Epidemic of sexual violence in South Sudan leaves thousands in mental distress

July 25, 2017 Africa , HUMAN RIGHTS , News , OPINION/NEWS

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By

Amnesty International

 

Thousands of South Sudanese people have been raped in ethnically-charged sexual attacks in the ongoing conflict, and are now battling mental distress and stigma with nowhere to turn for help, human rights NGO Amnesty International can reveal in new research published.

Amnesty’s report, Do not remain silent”: Survivors of Sexual violence in South Sudan call for justice and reparationsreveals how government and opposition forces have committed horrific acts of sexual violence against thousands of people across the country since hostilities began in December 2013. It also documents the devastating physical and mental implications this is having on communities across the country.

Amnesty’s researchers interviewed 168 victims of sexual violence – including 16 men – across four states in South Sudan, as well as in three refugee settlements in northern Uganda. To collect this testimony, Amnesty worked with ten South Sudanese human rights defenders, who cannot be named due to fear of reprisals from the government of South Sudan.

In some cases, the attackers killed the women after they had raped them. In one incident, the assailants mutilated a woman’s vagina with a knife after raping her because she had tried to resist. She died from her injuries four days later.

Civilian men and boys have also been attacked, and are particularly at risk of sexual violence while in custody. Some have been raped, others castrated or had their testicles pierced with needles. In one case, four government soldiers inserted grass in a young man’s anal passage, set it on fire and watched him burn to death.

Muthoni Wanyeki, Amnesty International’s Regional Director for East Africa, the Horn and the Great Lakes, said:

 

“This is pre-meditated sexual violence on a massive scale. Women have been gang-raped, sexually assaulted with sticks and mutilated with knives.

“These indefensible acts have left the victims with debilitating and life-changing consequences, including physical injuries and psychological distress. Many survivors have also been shunned by their husbands and in-laws and stigmatised by the wider community.

“Some of the attacks appear designed to terrorise, degrade and shame the victims, and in some cases to stop men from rival political groups from procreating.”

 

One survivor, Gatluok, who could not escape with others when government soldiers raided his village in Unity State in May 2015, told Amnesty:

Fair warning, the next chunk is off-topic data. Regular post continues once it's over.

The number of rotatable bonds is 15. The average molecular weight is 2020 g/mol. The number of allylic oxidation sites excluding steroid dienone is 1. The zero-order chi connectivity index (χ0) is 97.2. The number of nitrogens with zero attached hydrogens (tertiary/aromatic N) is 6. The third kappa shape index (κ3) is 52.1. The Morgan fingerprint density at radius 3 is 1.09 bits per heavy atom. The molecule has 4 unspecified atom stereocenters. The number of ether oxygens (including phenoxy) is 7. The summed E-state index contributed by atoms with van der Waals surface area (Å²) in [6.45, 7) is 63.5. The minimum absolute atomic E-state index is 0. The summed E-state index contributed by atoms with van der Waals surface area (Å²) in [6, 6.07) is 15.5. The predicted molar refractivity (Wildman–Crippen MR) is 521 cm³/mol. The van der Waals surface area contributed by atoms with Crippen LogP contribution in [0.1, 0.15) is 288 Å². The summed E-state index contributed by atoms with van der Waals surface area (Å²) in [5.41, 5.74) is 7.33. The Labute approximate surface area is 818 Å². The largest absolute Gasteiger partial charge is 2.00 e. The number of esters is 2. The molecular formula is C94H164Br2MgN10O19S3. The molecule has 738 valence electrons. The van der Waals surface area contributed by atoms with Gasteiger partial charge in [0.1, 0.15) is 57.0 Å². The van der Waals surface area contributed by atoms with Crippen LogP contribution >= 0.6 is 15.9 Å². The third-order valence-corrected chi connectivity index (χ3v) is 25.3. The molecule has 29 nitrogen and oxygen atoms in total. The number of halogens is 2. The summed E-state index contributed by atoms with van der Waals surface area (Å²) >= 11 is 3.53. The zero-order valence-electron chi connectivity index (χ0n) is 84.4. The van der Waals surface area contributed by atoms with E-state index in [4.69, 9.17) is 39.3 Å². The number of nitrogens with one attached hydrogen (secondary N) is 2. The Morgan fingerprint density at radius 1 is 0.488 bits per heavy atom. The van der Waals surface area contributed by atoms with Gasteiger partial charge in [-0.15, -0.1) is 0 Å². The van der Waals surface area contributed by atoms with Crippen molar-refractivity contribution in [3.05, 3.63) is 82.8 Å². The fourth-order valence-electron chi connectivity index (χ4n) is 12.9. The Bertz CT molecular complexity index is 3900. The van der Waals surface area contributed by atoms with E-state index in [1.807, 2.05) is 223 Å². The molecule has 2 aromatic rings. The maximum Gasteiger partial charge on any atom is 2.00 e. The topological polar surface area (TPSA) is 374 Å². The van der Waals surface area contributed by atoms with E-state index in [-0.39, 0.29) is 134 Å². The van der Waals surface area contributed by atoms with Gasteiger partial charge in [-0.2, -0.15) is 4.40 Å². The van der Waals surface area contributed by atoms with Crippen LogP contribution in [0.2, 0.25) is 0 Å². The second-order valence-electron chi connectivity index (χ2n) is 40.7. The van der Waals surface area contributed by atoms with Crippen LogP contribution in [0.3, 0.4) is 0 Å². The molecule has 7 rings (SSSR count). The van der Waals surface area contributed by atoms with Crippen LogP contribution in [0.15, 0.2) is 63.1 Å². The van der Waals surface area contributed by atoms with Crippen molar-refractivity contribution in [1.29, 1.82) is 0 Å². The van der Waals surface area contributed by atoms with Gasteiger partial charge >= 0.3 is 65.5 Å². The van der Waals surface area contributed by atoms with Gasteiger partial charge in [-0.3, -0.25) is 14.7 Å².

“Because of my blindness, I couldn’t run with the young men and so I was caught. They told me to choose if I wanted to be raped or be killed. I said I didn’t want to be killed and so they decided to rape me.”

 

Amnesty found that perpetrators are from both sides of the conflict, pitting the government forces of President Salva Kiir, a Dinka, against opposition forces of Riek Machar, a Nuer, and their respective allied armed groups.

Amnesty is calling on the South Sudanese government to take urgent action to halt the widespread sexual violence, to make sure those responsible are held to account, and to ensure survivors receive the medical and psychological support and justice they deserve.

 

Unending suffering

 

One of the women Amnesty spoke to is now HIV positive. Others are suffering from fistula and bowel incontinence. Some men have been rendered impotent.

In addition to the long-term physical effects of sexual violence, the psychological burden borne by survivors is enormous, and can persist for years. Many victims said they were experiencing nightmares, loss of memory, lack of concentration, and had thought of revenge or suicide – all common symptoms of Post-Traumatic Stress Disorder.

Jokudu, a 19-year-old woman, was brutally raped by five government soldiers near Yei town in December 2016. She is now unable to control her urine and bleeds frequently.

Nyabake, 24, was gang-raped by government soldiers at a checkpoint in Juba in July 2016. She said she can no longer sleep for more than three hours a night because of nightmares. She said she always feels the soldiers are coming back.

Sukeji was gang-raped by three government soldiers in Kajo Keji in August 2016 in front of her two children. She said, “I do not want to remember but sometimes it just comes in my mind and I cry. Sometimes I wonder whether my children have this in their memory. When they grow up, what will they think of their mother?”